Vascular Plants of North Carolina
Account for Common Milkweed - Asclepias syriaca   L.
Members of Apocynaceae:
Members of Asclepias with account distribution info or public map:
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Section 6 » Order Gentianales » Family Apocynaceae
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AuthorL.
DistributionEssentially throughout the Piedmont (but scarce to absent in the far southeastern counties); present over the northern and central Mountains, but sparingly in the southwestern counties. Found only at a few scattered places in the northern half of the Coastal Plain. However, the species seems to be expanding its range southward, and may well occur over nearly all of the Mountains and Piedmont by now.

This is a Northern species that ranges south to central NC, northern GA, and OK. Over its large range, it is found in nearly every county, indicating an abundant species.
AbundanceIncreasing in recent decades. Formerly considered "Infrequent" in the Piedmont (Blomquist and Oosting 1959), but now generally common in the Piedmont and the northern 2/3 of the Mountains. Rare in the southwestern Mountains and southeastern Piedmont. Very rare in the northern Coastal Plain, known south to Washington and Pitt counties, but likely to increase or spread in upcoming decades. Weakley (2018) says "This species is apparently expanding its range southward", with which the website editors agree.
HabitatThis is a species of full to partial sun, in old fields, weedy pastures, roadbanks, woodland borders, and other brushy places. It is usually found in mesic conditions, not in wetlands nor in overly dry or sandy soils.
See also Habitat Account for General Apocynaceous Forblands
PhenologyBlooms from late May into August, and fruits from July to September.
IdentificationThis is a quite robust milkweed, with a thick stem that often grows to 5' tall, rarely to 6' or more. It is unbranched, and the numerous pairs of opposite leaves are quite large, being elliptical, about 6-7" long and about 3" wide. The leaves are quite thick and white/tomentose below. The top portion of the plant is heavily laden with 2-6 dense flower clusters (umbels) that contain "uncountable" numbers of flowers is a baseball-sized "globe" about 2-3" across. The flowers are mostly rose-pink in color, and the umbels seem so heavy that they often droop to the side. The species occasionally hybridizes with Poke Milkweed (A. exaltata). On a rare occasion, the species could be confused with the scarce A. purpurascens, but that species has a shorter stem, normally grows in damp places, and in bloom has deeper rose-purple flowers. Common Milkweed is an old-field colonist in many parts of the state, and where found usually occurs in very dense stands of several square meters, to the exclusion of most other species. The flowers are heavily used for nectar by a great diversity of insects, and as a result, butterfliers are usually drawn to stands of blooming Common Milkweed.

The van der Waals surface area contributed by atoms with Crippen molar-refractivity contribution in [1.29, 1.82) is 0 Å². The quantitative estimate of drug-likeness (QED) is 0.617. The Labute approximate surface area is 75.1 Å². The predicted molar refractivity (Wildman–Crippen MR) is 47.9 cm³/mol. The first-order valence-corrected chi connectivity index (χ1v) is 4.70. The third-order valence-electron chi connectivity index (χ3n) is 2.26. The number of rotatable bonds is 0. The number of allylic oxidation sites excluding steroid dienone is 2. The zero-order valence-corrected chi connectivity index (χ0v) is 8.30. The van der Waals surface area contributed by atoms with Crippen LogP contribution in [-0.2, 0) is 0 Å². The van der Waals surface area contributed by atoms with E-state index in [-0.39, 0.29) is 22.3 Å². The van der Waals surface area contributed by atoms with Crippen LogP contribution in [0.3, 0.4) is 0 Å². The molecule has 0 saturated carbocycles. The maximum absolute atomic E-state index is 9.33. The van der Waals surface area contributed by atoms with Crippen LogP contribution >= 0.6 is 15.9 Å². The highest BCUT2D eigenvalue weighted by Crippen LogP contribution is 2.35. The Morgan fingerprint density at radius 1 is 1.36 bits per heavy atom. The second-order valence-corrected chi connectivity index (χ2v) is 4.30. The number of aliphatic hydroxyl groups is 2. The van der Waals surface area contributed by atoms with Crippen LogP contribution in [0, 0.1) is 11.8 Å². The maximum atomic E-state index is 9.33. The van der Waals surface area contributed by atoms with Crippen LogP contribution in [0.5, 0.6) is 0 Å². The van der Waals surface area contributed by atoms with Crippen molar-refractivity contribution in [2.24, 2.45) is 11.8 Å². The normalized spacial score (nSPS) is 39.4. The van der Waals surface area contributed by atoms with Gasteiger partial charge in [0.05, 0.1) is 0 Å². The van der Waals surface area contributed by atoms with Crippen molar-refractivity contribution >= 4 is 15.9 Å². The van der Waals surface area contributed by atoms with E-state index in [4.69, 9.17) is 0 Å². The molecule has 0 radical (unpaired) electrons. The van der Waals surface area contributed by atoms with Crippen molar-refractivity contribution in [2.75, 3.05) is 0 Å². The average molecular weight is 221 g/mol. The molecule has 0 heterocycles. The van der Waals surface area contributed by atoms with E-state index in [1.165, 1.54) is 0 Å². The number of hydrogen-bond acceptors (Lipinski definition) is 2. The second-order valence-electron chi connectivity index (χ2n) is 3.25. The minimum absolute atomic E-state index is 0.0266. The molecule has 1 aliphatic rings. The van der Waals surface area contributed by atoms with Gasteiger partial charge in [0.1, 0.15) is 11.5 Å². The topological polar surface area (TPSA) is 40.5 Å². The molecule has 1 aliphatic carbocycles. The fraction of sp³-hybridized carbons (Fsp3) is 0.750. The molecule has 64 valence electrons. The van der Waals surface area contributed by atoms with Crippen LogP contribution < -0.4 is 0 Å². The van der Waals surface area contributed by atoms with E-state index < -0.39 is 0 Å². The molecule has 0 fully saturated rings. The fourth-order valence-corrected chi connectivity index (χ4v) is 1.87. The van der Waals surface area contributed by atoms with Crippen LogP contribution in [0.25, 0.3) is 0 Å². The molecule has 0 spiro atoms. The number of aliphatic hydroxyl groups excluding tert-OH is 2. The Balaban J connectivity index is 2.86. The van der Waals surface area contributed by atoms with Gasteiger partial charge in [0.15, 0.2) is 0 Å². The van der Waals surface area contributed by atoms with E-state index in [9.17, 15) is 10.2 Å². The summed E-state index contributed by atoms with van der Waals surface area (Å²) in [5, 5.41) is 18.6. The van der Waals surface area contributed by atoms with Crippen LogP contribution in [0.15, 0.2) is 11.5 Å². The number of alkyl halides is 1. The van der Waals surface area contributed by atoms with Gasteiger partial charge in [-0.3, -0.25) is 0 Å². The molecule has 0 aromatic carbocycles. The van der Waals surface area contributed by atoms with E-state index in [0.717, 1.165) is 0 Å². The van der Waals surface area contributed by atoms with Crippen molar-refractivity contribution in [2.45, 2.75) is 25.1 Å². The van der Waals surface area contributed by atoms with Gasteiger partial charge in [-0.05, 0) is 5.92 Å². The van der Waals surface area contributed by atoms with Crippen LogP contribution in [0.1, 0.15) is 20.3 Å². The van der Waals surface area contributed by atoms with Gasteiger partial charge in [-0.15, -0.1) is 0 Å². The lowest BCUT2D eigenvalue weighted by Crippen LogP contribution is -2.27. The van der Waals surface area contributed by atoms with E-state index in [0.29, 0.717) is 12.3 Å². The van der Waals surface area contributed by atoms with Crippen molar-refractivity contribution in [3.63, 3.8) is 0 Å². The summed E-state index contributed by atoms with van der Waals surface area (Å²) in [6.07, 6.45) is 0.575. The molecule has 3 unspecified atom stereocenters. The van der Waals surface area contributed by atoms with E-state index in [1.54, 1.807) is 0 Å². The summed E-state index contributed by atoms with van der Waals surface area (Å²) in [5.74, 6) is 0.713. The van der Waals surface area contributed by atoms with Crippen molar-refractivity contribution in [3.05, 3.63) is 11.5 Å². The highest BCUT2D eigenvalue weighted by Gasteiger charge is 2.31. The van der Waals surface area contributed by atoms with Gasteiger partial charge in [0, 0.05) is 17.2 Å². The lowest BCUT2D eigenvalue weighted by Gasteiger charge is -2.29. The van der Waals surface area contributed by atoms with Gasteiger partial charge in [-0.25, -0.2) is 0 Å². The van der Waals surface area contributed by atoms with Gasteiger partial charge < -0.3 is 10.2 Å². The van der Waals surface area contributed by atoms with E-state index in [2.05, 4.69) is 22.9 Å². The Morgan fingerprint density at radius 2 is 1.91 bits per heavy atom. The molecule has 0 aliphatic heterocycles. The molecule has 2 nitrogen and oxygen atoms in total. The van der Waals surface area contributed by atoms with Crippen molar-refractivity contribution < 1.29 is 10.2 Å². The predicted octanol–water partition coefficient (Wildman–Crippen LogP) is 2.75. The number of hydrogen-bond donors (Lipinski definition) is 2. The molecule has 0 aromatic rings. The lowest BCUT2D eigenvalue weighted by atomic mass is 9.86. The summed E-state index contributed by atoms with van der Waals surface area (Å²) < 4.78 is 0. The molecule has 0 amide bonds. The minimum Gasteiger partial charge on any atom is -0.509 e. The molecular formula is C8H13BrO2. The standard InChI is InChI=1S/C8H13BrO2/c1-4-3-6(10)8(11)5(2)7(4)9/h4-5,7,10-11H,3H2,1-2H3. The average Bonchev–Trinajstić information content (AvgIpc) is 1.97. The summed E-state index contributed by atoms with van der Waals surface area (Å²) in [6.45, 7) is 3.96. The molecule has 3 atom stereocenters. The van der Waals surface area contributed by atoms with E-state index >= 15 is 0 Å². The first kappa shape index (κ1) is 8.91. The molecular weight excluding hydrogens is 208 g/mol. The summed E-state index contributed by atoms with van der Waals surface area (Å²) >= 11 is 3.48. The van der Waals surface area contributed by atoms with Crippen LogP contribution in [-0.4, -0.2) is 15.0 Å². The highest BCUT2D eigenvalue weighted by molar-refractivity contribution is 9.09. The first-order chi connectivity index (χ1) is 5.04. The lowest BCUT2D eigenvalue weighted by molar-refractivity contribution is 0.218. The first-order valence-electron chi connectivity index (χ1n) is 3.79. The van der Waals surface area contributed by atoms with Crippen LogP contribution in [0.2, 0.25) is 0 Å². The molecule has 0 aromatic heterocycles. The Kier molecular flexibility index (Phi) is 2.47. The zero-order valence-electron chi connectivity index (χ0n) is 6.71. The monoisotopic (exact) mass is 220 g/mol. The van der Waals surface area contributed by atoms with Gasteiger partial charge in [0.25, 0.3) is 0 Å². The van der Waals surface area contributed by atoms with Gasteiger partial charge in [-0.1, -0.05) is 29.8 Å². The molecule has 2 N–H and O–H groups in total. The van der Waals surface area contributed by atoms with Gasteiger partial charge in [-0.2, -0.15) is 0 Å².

Taxonomic CommentsNone. The scientific name means "Syrian", though Fernald (1950) states "early carried from e. Am. to s. Eu. and supposed by Linnaeus to have come from the Orient". As this is a species of old fields and other brushy places, it has been occasionally suggested whether this species is native at all to North America, though apparently it is not known to be native outside of North America.

Other Common Name(s)Essentially no others in frequent usage. Rarely used are Butterfly-flower, Silkweed, Silky Swallow-wort, and Virginia Silkweed.
State RankS5
Global RankG5
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